Letters from Turkey, by Mary Wortley Montagu

Letter xxv.

From Adrianople. — Description of the deserts and inhabitants of Servia — Nissa the capital — cruel treatment of the baggage-carriers by the janizaries — some account of Sophia — Philippopolis — fine country about Adrianople.

To Her R. H. The Princess of Wales [The late Queen Caroline.]

Adrianople, April 1. O. S. 1717.

I HAVE now, madam, finished a journey that has not been undertaken by any Christian since the time of the Greek emperors: and I shall not regret all the fatigues I have suffered in it, if it gives me an opportunity of amusing your R. H. by an account of places utterly unknown amongst us; the emperor’s ambassadors, and those few English that have come hither, always going on the Danube to Nicopolis. But the river was now frozen, and Mr W—— was so zealous for the service of his Majesty, that he would not defer his journey to wait for the conveniency of that passage. We crossed the deserts of Servia, almost quite over-grown with wood, through a country naturally fertile. The inhabitants are industrious; but the oppression of the peasants is so great, they are forced to abandon their houses, and neglect their tillage, all they have being a prey to the janizaries, whenever they please to seize upon it. We had a guard of five hundred of them, and I was almost in tears every day, to see their insolencies in the poor villages through which we passed. — After seven days travelling through thick woods, we came to Nissa, once the capital of Servia, situated in a fine plain on the river Nissava, in a very good air, and so fruitful a soil, that the great plenty is hardly credible. I was certainly assured, that the quantity of wine last vintage was so prodigious, that they were forced to dig holes in the earth to put it in, not having vessels enough in the town to hold it. The happiness of this plenty is scarce perceived by the oppressed people. I saw here a new occasion for my compassion. The wretches that had provided twenty waggons for our baggage from Belgrade hither for a certain hire, being all sent back without payment, some of their horses lamed, and others killed, without any satisfaction made for them. The poor fellows came round the house weeping and tearing their hair and beards in a most pitiful manner, without getting any thing but drubs from the insolent soldiers. I cannot express to your R. H. how much I was moved at this scene. I would have paid them the money out of my own pocket, with all my heart; but it Would only have been giving so much to the aga, who would have taken it from them without any remorse. After four days journey from this place over the mountains, we came to Sophia, situated in a large beautiful plain on the river Isca, and surrounded with distant mountains. ’Tis hardly possible to see a more agreeable landscape. The city itself is very large, and extremely populous. Here are hot baths, very famous for their medicinal virtues. — Four days journey from hence we arrived at Philippopolis, after having passed the ridges between the mountains of Haemus and Rhodope, which are always covered with snow. This town is situated on a rising ground near the river Hebrus, and is almost wholly inhabited by Greeks; here are still some ancient Christian churches. They have a bishop; and several Of the richest Greeks live here; but they are forced to conceal their wealth with great care, the appearance of poverty [which includes part of its inconveniencies ] being all their security against feeling it in earnest. The country from hence to Adrianople, is the finest in the world. Vines grow wild on all the hills; and the perpetual spring they enjoy makes every thing gay and flourishing. But this climate, happy as it seems, can never be preferred to England, with all its frosts and snows, while we are blessed with an easy government, under a king, who makes his own happiness consist in the liberty of his people, and chuses rather to be looked upon as their father than their master. — This theme would carry me very far, and I am sensible, I have already tired out your R. H.‘s patience. But my letter is in your hands, and you may make it as short as you please, by throwing it into the fire, when weary of reading it. I am, madam,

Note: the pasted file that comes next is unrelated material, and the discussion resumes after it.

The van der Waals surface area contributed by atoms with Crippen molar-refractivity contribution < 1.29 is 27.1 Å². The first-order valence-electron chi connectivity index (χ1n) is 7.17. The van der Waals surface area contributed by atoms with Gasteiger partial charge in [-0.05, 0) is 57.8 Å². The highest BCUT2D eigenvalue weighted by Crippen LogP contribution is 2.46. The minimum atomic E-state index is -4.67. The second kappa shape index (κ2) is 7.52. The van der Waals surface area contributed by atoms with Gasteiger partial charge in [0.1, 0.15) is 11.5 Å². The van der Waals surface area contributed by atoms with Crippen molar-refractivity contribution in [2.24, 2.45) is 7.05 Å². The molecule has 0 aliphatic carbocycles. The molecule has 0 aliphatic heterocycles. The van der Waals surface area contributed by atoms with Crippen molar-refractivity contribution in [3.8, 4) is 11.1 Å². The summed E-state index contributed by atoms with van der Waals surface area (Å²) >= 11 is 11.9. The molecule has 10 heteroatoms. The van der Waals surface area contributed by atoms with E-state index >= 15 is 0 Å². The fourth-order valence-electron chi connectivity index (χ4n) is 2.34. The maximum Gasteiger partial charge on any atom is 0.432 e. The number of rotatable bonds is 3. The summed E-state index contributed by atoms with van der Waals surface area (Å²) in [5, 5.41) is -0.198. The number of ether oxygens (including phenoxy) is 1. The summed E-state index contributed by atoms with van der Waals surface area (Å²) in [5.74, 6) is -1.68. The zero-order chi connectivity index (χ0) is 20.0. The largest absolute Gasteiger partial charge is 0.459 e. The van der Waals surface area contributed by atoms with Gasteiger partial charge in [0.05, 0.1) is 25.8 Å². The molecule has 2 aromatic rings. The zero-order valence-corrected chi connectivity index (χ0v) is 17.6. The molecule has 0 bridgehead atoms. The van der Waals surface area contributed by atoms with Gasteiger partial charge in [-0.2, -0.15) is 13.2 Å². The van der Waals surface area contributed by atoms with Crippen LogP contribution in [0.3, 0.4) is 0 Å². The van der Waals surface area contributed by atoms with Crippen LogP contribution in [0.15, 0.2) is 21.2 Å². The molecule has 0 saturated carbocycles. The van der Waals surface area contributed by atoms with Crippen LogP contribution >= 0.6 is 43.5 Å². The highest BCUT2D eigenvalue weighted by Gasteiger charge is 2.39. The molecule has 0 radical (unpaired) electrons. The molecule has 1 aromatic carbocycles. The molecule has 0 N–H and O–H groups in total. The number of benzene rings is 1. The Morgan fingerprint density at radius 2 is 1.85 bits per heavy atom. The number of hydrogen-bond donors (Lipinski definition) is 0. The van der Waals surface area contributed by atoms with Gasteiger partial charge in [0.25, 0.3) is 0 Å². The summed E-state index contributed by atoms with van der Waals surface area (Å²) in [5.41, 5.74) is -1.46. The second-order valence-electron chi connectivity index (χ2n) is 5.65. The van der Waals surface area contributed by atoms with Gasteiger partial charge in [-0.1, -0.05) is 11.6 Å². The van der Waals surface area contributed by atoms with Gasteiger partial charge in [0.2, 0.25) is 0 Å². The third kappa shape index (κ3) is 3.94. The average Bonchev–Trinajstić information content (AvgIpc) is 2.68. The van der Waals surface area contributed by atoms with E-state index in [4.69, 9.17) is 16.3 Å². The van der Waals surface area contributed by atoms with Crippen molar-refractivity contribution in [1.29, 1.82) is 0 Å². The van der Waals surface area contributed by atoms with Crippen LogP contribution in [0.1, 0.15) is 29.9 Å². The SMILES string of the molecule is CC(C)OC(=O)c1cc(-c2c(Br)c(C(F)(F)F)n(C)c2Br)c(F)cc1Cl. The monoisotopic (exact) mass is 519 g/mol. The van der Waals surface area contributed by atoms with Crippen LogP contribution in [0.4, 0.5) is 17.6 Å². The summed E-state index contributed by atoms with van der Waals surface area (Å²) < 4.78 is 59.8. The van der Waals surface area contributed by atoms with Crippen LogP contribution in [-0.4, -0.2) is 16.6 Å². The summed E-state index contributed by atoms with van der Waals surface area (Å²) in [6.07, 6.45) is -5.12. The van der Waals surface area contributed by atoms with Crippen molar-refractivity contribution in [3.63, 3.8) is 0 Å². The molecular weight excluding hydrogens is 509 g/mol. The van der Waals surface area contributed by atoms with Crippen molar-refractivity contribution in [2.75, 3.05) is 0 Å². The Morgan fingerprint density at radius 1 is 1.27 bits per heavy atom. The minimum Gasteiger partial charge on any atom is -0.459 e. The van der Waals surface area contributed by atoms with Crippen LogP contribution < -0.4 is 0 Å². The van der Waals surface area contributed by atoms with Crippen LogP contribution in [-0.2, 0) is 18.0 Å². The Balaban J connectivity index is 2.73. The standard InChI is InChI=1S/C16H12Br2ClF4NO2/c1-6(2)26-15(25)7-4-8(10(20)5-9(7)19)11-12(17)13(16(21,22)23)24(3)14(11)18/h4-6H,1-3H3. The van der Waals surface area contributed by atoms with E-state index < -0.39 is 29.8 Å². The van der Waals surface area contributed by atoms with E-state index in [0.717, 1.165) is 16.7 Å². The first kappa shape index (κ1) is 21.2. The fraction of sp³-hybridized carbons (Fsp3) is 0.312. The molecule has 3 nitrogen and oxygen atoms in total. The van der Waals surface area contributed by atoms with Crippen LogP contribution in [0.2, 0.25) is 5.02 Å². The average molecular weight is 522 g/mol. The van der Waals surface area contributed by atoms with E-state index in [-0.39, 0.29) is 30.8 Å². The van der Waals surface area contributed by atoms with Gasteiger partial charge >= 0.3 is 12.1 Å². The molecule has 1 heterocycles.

With the greatest respect, &c.


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